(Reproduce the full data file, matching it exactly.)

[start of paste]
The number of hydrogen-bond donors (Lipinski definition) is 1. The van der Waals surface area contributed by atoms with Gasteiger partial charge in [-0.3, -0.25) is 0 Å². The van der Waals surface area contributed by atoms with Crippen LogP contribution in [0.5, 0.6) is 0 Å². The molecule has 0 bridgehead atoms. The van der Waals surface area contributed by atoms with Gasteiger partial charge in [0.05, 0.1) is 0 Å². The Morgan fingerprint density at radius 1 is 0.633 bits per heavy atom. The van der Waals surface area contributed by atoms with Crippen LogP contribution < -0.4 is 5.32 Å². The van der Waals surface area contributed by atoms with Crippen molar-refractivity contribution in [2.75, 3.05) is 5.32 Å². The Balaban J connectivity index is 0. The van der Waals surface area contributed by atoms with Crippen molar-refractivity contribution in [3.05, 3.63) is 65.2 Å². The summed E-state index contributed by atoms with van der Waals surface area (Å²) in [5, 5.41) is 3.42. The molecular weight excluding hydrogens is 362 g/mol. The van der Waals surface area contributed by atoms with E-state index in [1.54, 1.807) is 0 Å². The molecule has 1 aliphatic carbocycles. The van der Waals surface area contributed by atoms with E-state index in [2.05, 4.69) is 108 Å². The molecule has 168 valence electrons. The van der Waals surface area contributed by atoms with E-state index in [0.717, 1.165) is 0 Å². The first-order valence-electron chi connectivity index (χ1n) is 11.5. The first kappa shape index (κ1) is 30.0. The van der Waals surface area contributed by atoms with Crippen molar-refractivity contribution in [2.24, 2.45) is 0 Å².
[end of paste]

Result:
The number of hydrogen-bond donors (Lipinski definition) is 1. The van der Waals surface area contributed by atoms with Gasteiger partial charge in [-0.3, -0.25) is 0 Å². The van der Waals surface area contributed by atoms with Crippen LogP contribution in [0.5, 0.6) is 0 Å². The molecule has 0 bridgehead atoms. The van der Waals surface area contributed by atoms with Gasteiger partial charge in [0.05, 0.1) is 0 Å². The Morgan fingerprint density at radius 1 is 0.633 bits per heavy atom. The van der Waals surface area contributed by atoms with Crippen LogP contribution < -0.4 is 5.32 Å². The van der Waals surface area contributed by atoms with Crippen molar-refractivity contribution in [2.75, 3.05) is 5.32 Å². The Balaban J connectivity index is 0. The van der Waals surface area contributed by atoms with Crippen molar-refractivity contribution in [3.05, 3.63) is 65.2 Å². The summed E-state index contributed by atoms with van der Waals surface area (Å²) in [5, 5.41) is 3.42. The molecular weight excluding hydrogens is 362 g/mol. The van der Waals surface area contributed by atoms with E-state index in [1.54, 1.807) is 0 Å². The molecule has 1 aliphatic carbocycles. The van der Waals surface area contributed by atoms with E-state index in [2.05, 4.69) is 108 Å². The molecule has 168 valence electrons. The van der Waals surface area contributed by atoms with E-state index in [0.717, 1.165) is 0 Å². The first-order valence-electron chi connectivity index (χ1n) is 11.5. The first kappa shape index (κ1) is 30.0. The van der Waals surface area contributed by atoms with Crippen molar-refractivity contribution in [2.24, 2.45) is 0 Å².